Is a monkey an artist if it presses the camera’s shutter? That’s the fundamental question at the heart of a lawsuit recently filed by People for the Ethical Treatment of Animals (PETA) on behalf of Naruto, pictured below. It claims that yes, it is, and yes, Naruto deserves to own the copyright under U.S. law.
David Slater was the photographer who visited a forest preserve in Papua New Guinea, home of curious macaques and other dexterous mammals. After he left his camera on a tripod, several monkeys started snapping “selfies”—the publication of which has since brought Slater royalties. According to the lawsuit filed in U.S. District Court of Northern California, PETA maintains the plaintiff, Naruto, deserves the credit and with it any proceeds, which could be used to protect its rapidly shrinking habitat. —Diane Richard, writer, September 30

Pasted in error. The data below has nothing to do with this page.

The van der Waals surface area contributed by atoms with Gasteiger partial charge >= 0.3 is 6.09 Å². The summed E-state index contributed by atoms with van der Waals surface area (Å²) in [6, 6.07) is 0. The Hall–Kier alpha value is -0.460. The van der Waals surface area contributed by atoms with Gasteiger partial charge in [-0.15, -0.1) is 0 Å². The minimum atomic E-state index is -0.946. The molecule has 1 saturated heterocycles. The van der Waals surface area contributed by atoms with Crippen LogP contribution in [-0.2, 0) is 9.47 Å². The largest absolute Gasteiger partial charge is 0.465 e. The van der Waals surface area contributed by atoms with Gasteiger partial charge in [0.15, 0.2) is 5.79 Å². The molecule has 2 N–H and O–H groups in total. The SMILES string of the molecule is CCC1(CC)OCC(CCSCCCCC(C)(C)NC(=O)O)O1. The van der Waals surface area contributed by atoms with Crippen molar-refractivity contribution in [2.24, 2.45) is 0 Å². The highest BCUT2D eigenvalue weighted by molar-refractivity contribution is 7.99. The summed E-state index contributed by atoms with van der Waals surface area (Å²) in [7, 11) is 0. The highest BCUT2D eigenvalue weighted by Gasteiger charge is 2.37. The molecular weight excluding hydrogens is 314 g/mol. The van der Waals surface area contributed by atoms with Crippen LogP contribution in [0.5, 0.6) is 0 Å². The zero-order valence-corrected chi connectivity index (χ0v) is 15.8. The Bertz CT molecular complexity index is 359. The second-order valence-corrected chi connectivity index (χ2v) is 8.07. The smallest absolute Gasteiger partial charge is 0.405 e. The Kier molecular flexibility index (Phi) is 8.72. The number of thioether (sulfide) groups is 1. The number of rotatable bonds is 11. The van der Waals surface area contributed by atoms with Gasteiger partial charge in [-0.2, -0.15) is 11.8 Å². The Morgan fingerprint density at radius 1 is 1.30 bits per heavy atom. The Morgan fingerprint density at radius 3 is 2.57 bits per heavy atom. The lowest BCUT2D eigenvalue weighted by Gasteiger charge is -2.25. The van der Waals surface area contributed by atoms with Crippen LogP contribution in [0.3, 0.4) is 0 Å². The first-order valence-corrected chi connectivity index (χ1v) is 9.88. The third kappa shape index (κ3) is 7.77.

Photo credit: Naruto, Macaque selfie
Source: Justin Wm. Moyer, Monkey wants copyright and cash from ‘monkey selfies,’ PETA lawsuit says,” The Washington Post, September 23, 2015